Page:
The village of Silwan, where Muhammad Awedah, a social worker, was born, is not only the largest part of East Jerusalem, but the most sought-after for Jewish settlement because of its proximity to the City of David. Muhammad remembers from his childhood how Palestinian families were expelled from their homes to settle Jews in them.

When the First Intifada broke out and he was only 16, most of the young men in the village were incarcerated for throwing stones and waving Palestinian flags. Muhammad's four brothers were among them. Every Friday he would wait for the Red Cross to ask for assistance in visiting his brothers for a monthly visit. A feeling of humiliation and frustration was seethed in him on those days.

The days that followed the signing of the Oslo Agreements were filled with hope for Muhammad and his family. They felt like the nightmare was over, they would have a state and the children would no longer go to jail. Yet with the outbreak of the Second Intifada, that hope waned. The violence escalated and the Occupation became crueler. Muhammad lost many of his friends, and more and more houses were destroyed in Silwan.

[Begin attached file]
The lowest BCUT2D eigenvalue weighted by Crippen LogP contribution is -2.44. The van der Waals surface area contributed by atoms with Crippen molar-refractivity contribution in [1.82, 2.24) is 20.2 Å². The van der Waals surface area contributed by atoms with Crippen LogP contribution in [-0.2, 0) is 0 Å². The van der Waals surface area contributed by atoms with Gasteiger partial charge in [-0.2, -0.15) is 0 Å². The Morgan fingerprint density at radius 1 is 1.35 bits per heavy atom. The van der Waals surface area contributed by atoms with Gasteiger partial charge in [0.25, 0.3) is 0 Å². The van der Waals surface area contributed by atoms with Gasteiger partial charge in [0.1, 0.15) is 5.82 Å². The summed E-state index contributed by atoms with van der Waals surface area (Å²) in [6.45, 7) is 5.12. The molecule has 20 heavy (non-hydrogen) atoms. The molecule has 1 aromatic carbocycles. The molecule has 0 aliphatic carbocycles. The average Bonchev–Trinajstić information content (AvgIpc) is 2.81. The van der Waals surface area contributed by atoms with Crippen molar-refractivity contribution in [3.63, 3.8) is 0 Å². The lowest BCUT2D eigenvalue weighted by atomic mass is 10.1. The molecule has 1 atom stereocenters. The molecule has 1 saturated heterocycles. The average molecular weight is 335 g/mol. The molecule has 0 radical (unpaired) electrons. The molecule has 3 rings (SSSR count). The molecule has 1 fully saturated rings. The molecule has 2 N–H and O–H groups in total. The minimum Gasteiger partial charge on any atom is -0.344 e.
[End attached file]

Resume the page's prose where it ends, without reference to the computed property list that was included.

Following the changed reality, Muhammad sought a path of resistance. He and his friends chose non-violent resistance, the kind that entailed neither the spilling of blood and nor the loss of friends' lives. Most of the resistance was aimed against the home demolitions and the settlement of Jews in their village.

Throughout the struggle, Muhammad looked for what he calls "the sane voice" on the other side. He began looking for the right partner for the way of life he had chosen. His search led him to Combatants for Peace, an organization that was then only in its first year.

There was an immediate connection between Muhammad and the other participants, which produced a non-violent struggle against the Occupation in Silwan, Jerusalem's other neighbourhoods, and in the lands of the West Bank. Mohamad has now been with CfP for 8 years, the last few of which he has spent as the movement's Palestinian coordinator. 

The movement's success – however limited – proved to others that things can also be achieved with non-violence, a path which symbolizes the path of freedom and peace -- the path of Combatants for Peace.

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